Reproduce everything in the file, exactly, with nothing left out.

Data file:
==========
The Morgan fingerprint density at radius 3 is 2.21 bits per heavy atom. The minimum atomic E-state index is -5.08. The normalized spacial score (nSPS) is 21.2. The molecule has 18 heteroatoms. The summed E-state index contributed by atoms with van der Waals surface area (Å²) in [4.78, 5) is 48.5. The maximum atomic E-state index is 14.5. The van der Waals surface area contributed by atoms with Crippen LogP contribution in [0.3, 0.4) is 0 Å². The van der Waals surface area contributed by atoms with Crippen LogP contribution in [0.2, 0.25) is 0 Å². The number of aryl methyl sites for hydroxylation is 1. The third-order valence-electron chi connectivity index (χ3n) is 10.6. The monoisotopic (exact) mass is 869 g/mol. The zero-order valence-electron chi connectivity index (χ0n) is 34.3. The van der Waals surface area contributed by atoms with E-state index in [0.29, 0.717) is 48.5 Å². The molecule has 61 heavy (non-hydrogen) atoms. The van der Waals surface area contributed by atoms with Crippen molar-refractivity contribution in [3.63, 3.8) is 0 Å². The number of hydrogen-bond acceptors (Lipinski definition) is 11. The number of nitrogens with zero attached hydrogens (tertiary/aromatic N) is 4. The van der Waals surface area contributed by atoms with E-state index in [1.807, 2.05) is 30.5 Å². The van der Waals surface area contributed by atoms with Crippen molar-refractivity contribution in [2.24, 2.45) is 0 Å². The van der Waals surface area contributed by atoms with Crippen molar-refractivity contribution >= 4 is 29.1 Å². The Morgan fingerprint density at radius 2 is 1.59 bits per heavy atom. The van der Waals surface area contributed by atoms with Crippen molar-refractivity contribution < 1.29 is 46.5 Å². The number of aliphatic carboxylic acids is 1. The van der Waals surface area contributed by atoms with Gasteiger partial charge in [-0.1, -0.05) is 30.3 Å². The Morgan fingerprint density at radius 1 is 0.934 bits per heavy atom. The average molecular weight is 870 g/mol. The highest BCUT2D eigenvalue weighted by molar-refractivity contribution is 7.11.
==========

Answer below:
The Morgan fingerprint density at radius 3 is 2.21 bits per heavy atom. The minimum atomic E-state index is -5.08. The normalized spacial score (nSPS) is 21.2. The molecule has 18 heteroatoms. The summed E-state index contributed by atoms with van der Waals surface area (Å²) in [4.78, 5) is 48.5. The maximum atomic E-state index is 14.5. The van der Waals surface area contributed by atoms with Crippen LogP contribution in [0.3, 0.4) is 0 Å². The van der Waals surface area contributed by atoms with Crippen LogP contribution in [0.2, 0.25) is 0 Å². The number of aryl methyl sites for hydroxylation is 1. The third-order valence-electron chi connectivity index (χ3n) is 10.6. The monoisotopic (exact) mass is 869 g/mol. The zero-order valence-electron chi connectivity index (χ0n) is 34.3. The van der Waals surface area contributed by atoms with E-state index in [0.29, 0.717) is 48.5 Å². The molecule has 61 heavy (non-hydrogen) atoms. The van der Waals surface area contributed by atoms with Crippen molar-refractivity contribution in [3.63, 3.8) is 0 Å². The number of hydrogen-bond acceptors (Lipinski definition) is 11. The number of nitrogens with zero attached hydrogens (tertiary/aromatic N) is 4. The van der Waals surface area contributed by atoms with E-state index in [1.807, 2.05) is 30.5 Å². The van der Waals surface area contributed by atoms with Crippen molar-refractivity contribution in [2.24, 2.45) is 0 Å². The van der Waals surface area contributed by atoms with Crippen molar-refractivity contribution >= 4 is 29.1 Å². The Morgan fingerprint density at radius 2 is 1.59 bits per heavy atom. The van der Waals surface area contributed by atoms with Crippen molar-refractivity contribution < 1.29 is 46.5 Å². The number of aliphatic carboxylic acids is 1. The van der Waals surface area contributed by atoms with Gasteiger partial charge in [-0.1, -0.05) is 30.3 Å². The Morgan fingerprint density at radius 1 is 0.934 bits per heavy atom. The average molecular weight is 870 g/mol. The highest BCUT2D eigenvalue weighted by molar-refractivity contribution is 7.11.